We must recognise that even in consulting different sides of a discussion, even by trying to assemble as much information as possible and cross-referencing sources, writing an article that is a few paragraphs long without losing the substance of the discussion nor risking misinterpretation is a difficult task. And once again, although One Voice has been questioned for the UFC-Que Choisir article, clearly that is not enough.

We imagine that the articles being proofread by the various people questioned would allow them to verify that the most important elements have been well-understood and taken into account. This would also give the possibility for each of these people to respond to the remarks and ideas of others. This would be a much longer and more difficult task, but we could logically think that the result would be much better, that many biases would be avoided, and that the public would be better informed.

If you would like to look deeper into the subject of animal testing or set up discussions, do not hesitate to contact us.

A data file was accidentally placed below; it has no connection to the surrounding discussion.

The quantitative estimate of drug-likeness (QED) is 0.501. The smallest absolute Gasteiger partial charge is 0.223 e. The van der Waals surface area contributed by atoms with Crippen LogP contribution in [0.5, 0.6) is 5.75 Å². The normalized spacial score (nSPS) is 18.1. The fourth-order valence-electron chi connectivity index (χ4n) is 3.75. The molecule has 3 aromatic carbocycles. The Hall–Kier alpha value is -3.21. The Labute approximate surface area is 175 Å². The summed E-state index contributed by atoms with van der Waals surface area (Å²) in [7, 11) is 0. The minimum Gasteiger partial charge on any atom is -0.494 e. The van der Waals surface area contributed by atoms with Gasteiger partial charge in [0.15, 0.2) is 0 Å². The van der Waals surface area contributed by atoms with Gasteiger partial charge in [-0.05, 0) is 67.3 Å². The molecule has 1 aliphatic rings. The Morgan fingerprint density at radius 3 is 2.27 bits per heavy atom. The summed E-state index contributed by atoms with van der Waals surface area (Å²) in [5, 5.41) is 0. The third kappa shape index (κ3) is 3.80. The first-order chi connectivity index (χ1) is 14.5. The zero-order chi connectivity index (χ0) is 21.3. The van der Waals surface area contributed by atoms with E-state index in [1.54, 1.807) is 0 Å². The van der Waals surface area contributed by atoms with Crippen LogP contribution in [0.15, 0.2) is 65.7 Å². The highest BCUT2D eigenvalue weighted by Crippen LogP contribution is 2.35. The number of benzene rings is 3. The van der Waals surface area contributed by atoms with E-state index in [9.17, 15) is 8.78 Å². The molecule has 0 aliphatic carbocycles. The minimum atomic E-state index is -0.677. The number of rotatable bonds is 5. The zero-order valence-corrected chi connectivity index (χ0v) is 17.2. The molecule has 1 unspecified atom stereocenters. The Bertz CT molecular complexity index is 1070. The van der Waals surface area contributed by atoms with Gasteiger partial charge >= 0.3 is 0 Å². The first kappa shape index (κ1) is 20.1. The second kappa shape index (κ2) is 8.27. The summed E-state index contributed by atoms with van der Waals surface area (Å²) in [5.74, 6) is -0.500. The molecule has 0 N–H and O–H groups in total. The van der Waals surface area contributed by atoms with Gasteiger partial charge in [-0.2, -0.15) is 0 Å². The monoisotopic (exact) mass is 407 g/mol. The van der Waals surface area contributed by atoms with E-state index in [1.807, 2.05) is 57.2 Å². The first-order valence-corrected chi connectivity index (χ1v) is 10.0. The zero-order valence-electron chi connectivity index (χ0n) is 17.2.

[1] “Replacement” (with methods that do not use animals), “Reduce” (the number of animals used, thanks in particular to statistical methods), “Refine” (the conditions the animals are kept in by giving them something to keep them occupied, and experimental procedures using analgesics and less invasive methods).

[2] Organoids are miniature models of human organs made thanks to three-dimensional cell cultures to reproduce the functions of the organs, making it one of the most prolific ways to replace animal testing.

[3] Epidemiology is a basic tool in public health research which consists of studying the distribution of health problems in the population and using statistical modelling to better understand how to find preventative or curative solutions to these problems. Clinical research brings together scientific studies involving volunteer human beings, having given their free and clear consent for supervised research under bioethics rules, specifically guaranteeing respect for the integrity of each person.